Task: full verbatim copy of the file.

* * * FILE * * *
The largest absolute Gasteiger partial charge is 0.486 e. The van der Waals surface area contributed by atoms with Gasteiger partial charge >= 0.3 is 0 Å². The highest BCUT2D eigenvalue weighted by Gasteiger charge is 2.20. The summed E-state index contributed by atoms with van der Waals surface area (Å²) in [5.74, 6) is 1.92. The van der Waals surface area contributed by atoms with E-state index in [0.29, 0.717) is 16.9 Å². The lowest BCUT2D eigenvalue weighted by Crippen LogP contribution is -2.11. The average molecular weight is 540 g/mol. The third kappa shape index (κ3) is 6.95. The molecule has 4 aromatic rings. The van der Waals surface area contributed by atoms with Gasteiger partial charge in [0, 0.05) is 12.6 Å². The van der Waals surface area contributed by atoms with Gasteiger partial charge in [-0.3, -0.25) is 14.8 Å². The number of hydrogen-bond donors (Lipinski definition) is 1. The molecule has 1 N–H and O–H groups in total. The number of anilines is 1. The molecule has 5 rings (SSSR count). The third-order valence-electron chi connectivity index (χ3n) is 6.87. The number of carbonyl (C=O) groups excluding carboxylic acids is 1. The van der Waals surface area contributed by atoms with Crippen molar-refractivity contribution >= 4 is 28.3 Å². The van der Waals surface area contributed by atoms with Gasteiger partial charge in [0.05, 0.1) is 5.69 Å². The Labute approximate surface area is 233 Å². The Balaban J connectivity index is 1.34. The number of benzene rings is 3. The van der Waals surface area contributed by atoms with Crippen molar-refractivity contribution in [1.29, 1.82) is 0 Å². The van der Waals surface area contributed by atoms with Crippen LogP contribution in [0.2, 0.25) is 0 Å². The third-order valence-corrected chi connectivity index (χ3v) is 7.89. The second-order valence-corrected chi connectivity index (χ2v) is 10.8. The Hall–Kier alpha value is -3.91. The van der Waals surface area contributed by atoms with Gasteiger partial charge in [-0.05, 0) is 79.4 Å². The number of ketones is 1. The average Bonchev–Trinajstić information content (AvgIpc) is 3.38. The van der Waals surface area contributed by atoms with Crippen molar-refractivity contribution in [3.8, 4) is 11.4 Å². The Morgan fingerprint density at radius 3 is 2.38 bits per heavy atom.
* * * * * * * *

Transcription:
The largest absolute Gasteiger partial charge is 0.486 e. The van der Waals surface area contributed by atoms with Gasteiger partial charge >= 0.3 is 0 Å². The highest BCUT2D eigenvalue weighted by Gasteiger charge is 2.20. The summed E-state index contributed by atoms with van der Waals surface area (Å²) in [5.74, 6) is 1.92. The van der Waals surface area contributed by atoms with E-state index in [0.29, 0.717) is 16.9 Å². The lowest BCUT2D eigenvalue weighted by Crippen LogP contribution is -2.11. The average molecular weight is 540 g/mol. The third kappa shape index (κ3) is 6.95. The molecule has 4 aromatic rings. The van der Waals surface area contributed by atoms with Gasteiger partial charge in [0, 0.05) is 12.6 Å². The van der Waals surface area contributed by atoms with Gasteiger partial charge in [-0.3, -0.25) is 14.8 Å². The number of hydrogen-bond donors (Lipinski definition) is 1. The molecule has 1 N–H and O–H groups in total. The number of anilines is 1. The molecule has 5 rings (SSSR count). The third-order valence-electron chi connectivity index (χ3n) is 6.87. The number of carbonyl (C=O) groups excluding carboxylic acids is 1. The van der Waals surface area contributed by atoms with Crippen molar-refractivity contribution >= 4 is 28.3 Å². The van der Waals surface area contributed by atoms with Gasteiger partial charge in [0.05, 0.1) is 5.69 Å². The Labute approximate surface area is 233 Å². The Balaban J connectivity index is 1.34. The number of benzene rings is 3. The van der Waals surface area contributed by atoms with Crippen molar-refractivity contribution in [1.29, 1.82) is 0 Å². The van der Waals surface area contributed by atoms with Crippen LogP contribution in [0.2, 0.25) is 0 Å². The third-order valence-corrected chi connectivity index (χ3v) is 7.89. The second-order valence-corrected chi connectivity index (χ2v) is 10.8. The Hall–Kier alpha value is -3.91. The van der Waals surface area contributed by atoms with Gasteiger partial charge in [-0.05, 0) is 79.4 Å². The number of ketones is 1. The average Bonchev–Trinajstić information content (AvgIpc) is 3.38. The van der Waals surface area contributed by atoms with Crippen molar-refractivity contribution in [3.8, 4) is 11.4 Å². The Morgan fingerprint density at radius 3 is 2.38 bits per heavy atom.